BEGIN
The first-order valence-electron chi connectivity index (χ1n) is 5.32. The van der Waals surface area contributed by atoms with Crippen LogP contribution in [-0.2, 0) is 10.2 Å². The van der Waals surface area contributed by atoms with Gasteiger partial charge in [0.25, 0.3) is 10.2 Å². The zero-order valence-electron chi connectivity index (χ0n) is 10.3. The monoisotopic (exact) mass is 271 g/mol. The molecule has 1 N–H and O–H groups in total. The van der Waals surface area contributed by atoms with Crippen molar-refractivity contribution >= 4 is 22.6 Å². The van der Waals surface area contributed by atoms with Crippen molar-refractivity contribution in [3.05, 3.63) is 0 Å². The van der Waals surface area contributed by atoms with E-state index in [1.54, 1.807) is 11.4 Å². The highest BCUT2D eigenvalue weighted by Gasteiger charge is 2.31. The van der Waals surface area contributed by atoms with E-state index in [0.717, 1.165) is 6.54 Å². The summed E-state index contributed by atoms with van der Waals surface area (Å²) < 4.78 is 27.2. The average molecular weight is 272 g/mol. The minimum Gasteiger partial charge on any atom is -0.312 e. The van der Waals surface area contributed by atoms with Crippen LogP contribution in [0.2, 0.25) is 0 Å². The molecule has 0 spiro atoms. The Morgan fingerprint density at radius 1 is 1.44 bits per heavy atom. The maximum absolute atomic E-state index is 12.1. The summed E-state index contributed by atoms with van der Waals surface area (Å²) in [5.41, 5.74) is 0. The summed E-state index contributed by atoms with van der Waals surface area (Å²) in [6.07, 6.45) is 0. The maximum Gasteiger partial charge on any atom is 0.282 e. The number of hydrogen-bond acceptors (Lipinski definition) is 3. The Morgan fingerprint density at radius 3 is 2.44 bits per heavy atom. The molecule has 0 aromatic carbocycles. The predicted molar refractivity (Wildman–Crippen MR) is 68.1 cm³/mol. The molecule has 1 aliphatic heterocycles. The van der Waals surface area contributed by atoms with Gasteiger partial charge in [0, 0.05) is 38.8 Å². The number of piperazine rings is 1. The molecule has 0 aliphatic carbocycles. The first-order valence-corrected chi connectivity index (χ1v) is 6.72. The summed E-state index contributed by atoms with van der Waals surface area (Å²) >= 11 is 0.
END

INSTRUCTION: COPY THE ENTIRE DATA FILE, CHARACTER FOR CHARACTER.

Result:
The first-order valence-electron chi connectivity index (χ1n) is 5.32. The van der Waals surface area contributed by atoms with Crippen LogP contribution in [-0.2, 0) is 10.2 Å². The van der Waals surface area contributed by atoms with Gasteiger partial charge in [0.25, 0.3) is 10.2 Å². The zero-order valence-electron chi connectivity index (χ0n) is 10.3. The monoisotopic (exact) mass is 271 g/mol. The molecule has 1 N–H and O–H groups in total. The van der Waals surface area contributed by atoms with Crippen molar-refractivity contribution >= 4 is 22.6 Å². The van der Waals surface area contributed by atoms with Crippen molar-refractivity contribution in [3.05, 3.63) is 0 Å². The van der Waals surface area contributed by atoms with E-state index in [1.54, 1.807) is 11.4 Å². The highest BCUT2D eigenvalue weighted by Gasteiger charge is 2.31. The van der Waals surface area contributed by atoms with E-state index in [0.717, 1.165) is 6.54 Å². The summed E-state index contributed by atoms with van der Waals surface area (Å²) < 4.78 is 27.2. The average molecular weight is 272 g/mol. The minimum Gasteiger partial charge on any atom is -0.312 e. The van der Waals surface area contributed by atoms with Crippen LogP contribution in [0.2, 0.25) is 0 Å². The molecule has 0 spiro atoms. The Morgan fingerprint density at radius 1 is 1.44 bits per heavy atom. The maximum absolute atomic E-state index is 12.1. The summed E-state index contributed by atoms with van der Waals surface area (Å²) in [5.41, 5.74) is 0. The summed E-state index contributed by atoms with van der Waals surface area (Å²) in [6.07, 6.45) is 0. The maximum Gasteiger partial charge on any atom is 0.282 e. The number of hydrogen-bond acceptors (Lipinski definition) is 3. The Morgan fingerprint density at radius 3 is 2.44 bits per heavy atom. The molecule has 0 aromatic carbocycles. The predicted molar refractivity (Wildman–Crippen MR) is 68.1 cm³/mol. The molecule has 1 aliphatic heterocycles. The van der Waals surface area contributed by atoms with Gasteiger partial charge in [0, 0.05) is 38.8 Å². The number of piperazine rings is 1. The molecule has 0 aliphatic carbocycles. The first-order valence-corrected chi connectivity index (χ1v) is 6.72. The summed E-state index contributed by atoms with van der Waals surface area (Å²) >= 11 is 0.